This podcast, by Rachael Nemeth, CEO of Opus, and guest star Ben Conniff, co-founder and CEO of Luke's Lobster, a highly successful global restaurant chain, touches on the ways Ben is engaging the immigrant community and what “employee engagement” truly means. The biggest portion of the workforce, Ben says, are those who do the craftsmanship of turning live lobster into perfectly cooked and picked lobster meat, which relies on many different immigrant populations. 4.6% of Maine residents are immigrants -- communicating clearly with folks in 5 different languages to make sure all protocols are followed- is challenging. Ben discusses sustainability as a cornerstone of his company- specifically, sustainable Seafood. BeCorp, he exclaims, opened up new ways to work in social justice throughout various communities, and environmentally as well. Ben established a diversity & Inclusion committee in one’s company to have honest conversations about what the company can do to be a more diverse community and ways to advocate for immigrants throughout the state and country altogether.
This podcast discusses Restaurant Prosperity Formula allows restaurant owners to achieve success and prosperity. From employee burnout to the need for stronger leadership, Darren Denington, guest speaker of this podcast, holds the most prestigious certification available for hospitality professionals. Many places are struggling to find employees, and guest expectations are succeeding. Time, focus, and effort - key to a successful business. Develop the people - they want to be a part of something. Give a small raise, buy them a delicious meal, show your employees you are there for them and in it together. It's all about company culture.
CEO Jordan Boesch chats with chefs Tim Ma of Kyirisan, Tanya Holland of Brown Sugar Kitchen and Jehangir Mehta of Graffiti Earth in this podcast goes into depth on importance of over-communicating with staff as the key to a successful restaurant. Training where they know what to expect, and if we keep it up to that level, they will be appreciated and needed here helps to retain workers. for those opening a restaurant, they believe keeping your fixed costs low is significant, such as rent, and try not to hire too in advance- wait till your close to opening. Keep checking your budget and be strategic.
For this episode, Roger discusses his two decades in the restaurant business, from knowing nothing to building high volume high profit restaurants and selling those properties, and then pivoting and getting back into the restaurant business. 23 years ago Roger started a restaurant with simply a business degree. Roger trained his staff to take care of the kids to attract the youth; often times, kids make the decisions where the family eats. He got 96% retention rate; they all delivered great service, and they felt like 'family.' Taught them to serve and sell, recognized and rewarded them.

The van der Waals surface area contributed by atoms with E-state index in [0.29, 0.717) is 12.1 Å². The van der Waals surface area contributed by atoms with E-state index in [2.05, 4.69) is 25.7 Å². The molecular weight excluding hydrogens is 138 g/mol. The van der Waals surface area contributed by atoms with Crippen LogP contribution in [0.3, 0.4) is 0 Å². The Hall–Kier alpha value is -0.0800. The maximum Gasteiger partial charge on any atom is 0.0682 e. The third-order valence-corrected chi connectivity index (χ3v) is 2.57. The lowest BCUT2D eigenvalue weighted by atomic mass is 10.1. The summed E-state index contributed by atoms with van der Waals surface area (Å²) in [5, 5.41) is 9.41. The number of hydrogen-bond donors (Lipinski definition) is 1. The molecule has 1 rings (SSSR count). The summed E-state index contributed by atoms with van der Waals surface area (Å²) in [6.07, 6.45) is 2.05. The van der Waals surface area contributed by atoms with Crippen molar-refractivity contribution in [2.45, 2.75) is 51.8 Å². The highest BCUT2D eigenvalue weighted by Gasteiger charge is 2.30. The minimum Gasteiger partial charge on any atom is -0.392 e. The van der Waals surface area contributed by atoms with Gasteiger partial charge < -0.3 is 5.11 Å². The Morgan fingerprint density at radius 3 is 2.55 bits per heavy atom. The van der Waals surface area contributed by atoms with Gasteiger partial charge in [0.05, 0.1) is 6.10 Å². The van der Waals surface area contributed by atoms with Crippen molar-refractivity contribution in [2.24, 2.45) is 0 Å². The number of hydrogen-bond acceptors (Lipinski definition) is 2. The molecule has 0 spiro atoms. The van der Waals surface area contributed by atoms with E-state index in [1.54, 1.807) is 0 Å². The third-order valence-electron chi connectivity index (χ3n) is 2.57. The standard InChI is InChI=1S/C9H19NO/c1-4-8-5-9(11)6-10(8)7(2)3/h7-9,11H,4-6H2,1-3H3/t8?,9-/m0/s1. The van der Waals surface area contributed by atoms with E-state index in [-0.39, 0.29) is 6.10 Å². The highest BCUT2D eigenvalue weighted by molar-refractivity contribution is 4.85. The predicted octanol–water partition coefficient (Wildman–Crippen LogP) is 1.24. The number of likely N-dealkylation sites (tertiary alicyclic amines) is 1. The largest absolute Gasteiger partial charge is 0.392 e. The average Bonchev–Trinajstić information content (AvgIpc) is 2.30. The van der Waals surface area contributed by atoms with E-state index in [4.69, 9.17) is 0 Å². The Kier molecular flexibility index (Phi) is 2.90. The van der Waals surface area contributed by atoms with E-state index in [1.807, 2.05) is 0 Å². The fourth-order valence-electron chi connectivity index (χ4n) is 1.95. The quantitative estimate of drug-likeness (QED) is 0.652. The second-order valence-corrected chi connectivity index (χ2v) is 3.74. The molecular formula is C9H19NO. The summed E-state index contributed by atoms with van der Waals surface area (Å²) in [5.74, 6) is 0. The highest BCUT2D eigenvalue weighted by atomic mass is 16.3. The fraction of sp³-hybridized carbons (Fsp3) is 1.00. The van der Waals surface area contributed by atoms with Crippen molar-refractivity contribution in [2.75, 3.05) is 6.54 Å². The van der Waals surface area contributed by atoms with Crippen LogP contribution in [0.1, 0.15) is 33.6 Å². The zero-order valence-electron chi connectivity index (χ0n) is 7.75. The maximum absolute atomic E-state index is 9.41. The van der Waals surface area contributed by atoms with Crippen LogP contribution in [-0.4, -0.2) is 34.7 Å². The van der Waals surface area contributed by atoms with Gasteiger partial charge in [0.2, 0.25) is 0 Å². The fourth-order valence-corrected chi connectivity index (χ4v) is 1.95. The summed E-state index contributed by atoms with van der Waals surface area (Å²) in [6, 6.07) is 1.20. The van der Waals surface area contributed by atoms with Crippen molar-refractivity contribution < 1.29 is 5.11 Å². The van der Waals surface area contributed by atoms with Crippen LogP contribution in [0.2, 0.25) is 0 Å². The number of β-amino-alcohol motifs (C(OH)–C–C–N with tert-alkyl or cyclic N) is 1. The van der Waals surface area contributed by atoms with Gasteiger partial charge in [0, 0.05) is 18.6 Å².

This podcast by Jake and his wife Shannon one of the most respected restaurants in Raleigh, NC discusses how he became successful over the past 5 summers. Jake and his wife not only care passionately about the business but their staff. the key to consistent service and good energy is having a good staff working with us, not for us, with common goals. "you can't train someone to care, but you can train someone to do any technical job from the work front" Jake says. if things come up in their personal life, they make sure to accommodate them and understand their needs to take some time off, because if someones having a bad day, it'll show. Additionally, Jake and Shannon, owners of the restaurant, emphasize that you make it a point to be present and lead by example.
Restaurant Rockstar's podcast featuring Renae Scott, Chief Marketing Officer of Ikes Love & Sandwiches, discusses the importance of creativity and 'hooks.' It has 80 different locations and has a competitive advantage in the market. Renae started out in hospitality as a waitress at an old-fashioned ice cream parlor, continuing waitressing throughout college. Once Renae experienced the culture of Ikes Love & Sandwiches, she said "it felt like home." Culture, the foundational element of any restaurant, and food and quality play into the mission of the business. What sets Ikes apart is that it's a completely unique environment - Ike's vision is of love and sandwiches - "love comes before sandwiches at Ikes." They make their guests feel loved, welcomes, and that Ikes is an inclusive place for people to go. from the beginning, they wanted to serve a great sandwich to people of all different ways of eating too. They have 8 different vegan proteins, and 100's of vegetarian options, they serve halal chicken, meeting the needs of a diverse range of customers